Australian Swimmer Makes Smooth Transition
Feb. 14, 2005
By Conor P. LaffeyWSU Sports Information
The transition from Australia to United States might be tough for some, but for one Washington State University swimmer change is not a bad thing.
WSU sophomore Erin McCleave is making the smooth transition. McCleave, a native of Rutherglen, Australia, is already on the Cougar top 10 in six swimming events; 50 freestyle, 100 freestyle, 200 freestyle 500 freestyle, 1,000 freestyle, and100 backstroke. She holds the school all-time record for the 200 freestyle (1:49.41). That may explain why she has had success in her favorite event, the 200 freestyle. Despite conquering the 200, McCleave feels the event she is most ready for in the Pacific-10 Championships is the 500 freestyle. 'I feel I have been real strong in that, but hopefully by the time comes I'll be strong in my other events as well,' McCleave said.
The reason for her success could be contributed to the words she chooses to live by. 'To be the best that I can always be,' McCleave said.Although a cliché, it is also shown in her practices. 'She is the last one to leave,' Washington State University Head Swimming Coach Erica Quam said. 'She gets in extra stretching and really takes care of herself.'
With McCleave's work ethic and talent she has proven her best is comparable with other elite Pac-10 swimmers. She believes the Pac-10 is the best swimming conference in the nation. 'At Washington State I get to compete against 22 really fast girls everyday, back at home there is only one or two,' McCleave said.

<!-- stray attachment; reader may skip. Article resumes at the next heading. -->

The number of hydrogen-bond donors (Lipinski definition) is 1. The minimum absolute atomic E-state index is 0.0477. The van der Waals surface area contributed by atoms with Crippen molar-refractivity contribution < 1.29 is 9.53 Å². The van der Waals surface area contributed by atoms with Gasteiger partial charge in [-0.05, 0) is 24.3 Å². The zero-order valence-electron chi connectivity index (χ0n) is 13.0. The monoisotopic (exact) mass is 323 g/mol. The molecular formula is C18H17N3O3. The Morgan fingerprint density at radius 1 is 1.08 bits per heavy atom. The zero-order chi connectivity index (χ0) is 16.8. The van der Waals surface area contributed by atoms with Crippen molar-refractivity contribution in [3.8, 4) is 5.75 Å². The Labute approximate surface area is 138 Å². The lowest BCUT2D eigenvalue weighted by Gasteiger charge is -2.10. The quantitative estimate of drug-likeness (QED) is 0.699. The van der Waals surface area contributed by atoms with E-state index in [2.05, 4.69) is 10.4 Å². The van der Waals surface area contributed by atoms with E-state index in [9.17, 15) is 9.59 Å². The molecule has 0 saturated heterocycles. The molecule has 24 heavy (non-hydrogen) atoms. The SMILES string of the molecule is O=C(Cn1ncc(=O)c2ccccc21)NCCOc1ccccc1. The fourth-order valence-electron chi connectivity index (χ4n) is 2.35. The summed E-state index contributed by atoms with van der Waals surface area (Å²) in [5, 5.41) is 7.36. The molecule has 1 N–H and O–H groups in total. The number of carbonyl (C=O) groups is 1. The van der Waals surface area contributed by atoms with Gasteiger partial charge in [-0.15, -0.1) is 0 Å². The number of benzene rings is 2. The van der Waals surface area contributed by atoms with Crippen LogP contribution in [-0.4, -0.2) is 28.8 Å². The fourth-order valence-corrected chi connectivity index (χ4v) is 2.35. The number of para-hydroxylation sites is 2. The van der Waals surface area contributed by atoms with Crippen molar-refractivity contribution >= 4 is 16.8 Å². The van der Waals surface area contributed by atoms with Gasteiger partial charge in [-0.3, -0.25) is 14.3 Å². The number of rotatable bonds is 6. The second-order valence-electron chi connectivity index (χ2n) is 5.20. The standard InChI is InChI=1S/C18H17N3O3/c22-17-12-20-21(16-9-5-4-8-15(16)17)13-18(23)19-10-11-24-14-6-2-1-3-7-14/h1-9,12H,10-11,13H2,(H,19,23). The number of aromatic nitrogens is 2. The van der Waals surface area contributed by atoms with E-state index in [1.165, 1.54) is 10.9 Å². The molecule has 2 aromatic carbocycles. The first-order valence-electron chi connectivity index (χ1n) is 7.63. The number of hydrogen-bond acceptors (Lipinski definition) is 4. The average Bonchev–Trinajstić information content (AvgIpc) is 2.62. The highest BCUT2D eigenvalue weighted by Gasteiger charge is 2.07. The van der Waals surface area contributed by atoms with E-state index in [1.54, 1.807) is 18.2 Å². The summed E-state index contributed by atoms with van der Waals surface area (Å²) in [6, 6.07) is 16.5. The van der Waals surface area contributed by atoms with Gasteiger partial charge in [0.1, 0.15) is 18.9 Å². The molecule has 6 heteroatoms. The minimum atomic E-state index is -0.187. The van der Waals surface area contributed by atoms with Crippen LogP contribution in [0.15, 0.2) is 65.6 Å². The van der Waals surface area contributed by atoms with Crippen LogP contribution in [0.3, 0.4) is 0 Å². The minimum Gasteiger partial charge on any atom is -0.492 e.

She feels the Cougars are ready for the Pac-10 Championships. 'I think we're in for a good year, everyone is happy and training hard,' McCleave said. 'I think we're going to do really well as a team.'
The adjustment from Australia to the United States has been a smooth one for McCleave. She was expecting a much bigger change then she has experienced. The culture shock never occurred. She says there are not many differences between her homeland and the United States. This could be due to the help of her teammates. When she first arrived on campus in fall 2003, her teammates welcomed her with open arms. 'They took me around and showed me everything,' McCleave said.
The differences in Australian competition and United States competition for McCleave are very few. 'I've made national level in Australia, but the United States national level is a lot tougher,' McCleave noted. She added the competition in the U.S. is just as good if not better than in Australia.
Even out of the water, McCleave knows WSU was a great choice for her. She is enjoying her classes, labs, professors, and feels there are opportunities to gain here. However, she is not looking too far into the future. After college the swimmer is not quite sure what will be next. She has pondered going to graduate school or heading back home to find a job. One day the Australian native would love to become part of the national team. 'I think it's everyone's goal to swim and represent their country,' McCleave said.
Even though McCleave is swimming as if she is on top of the world, she is still the girl from down under.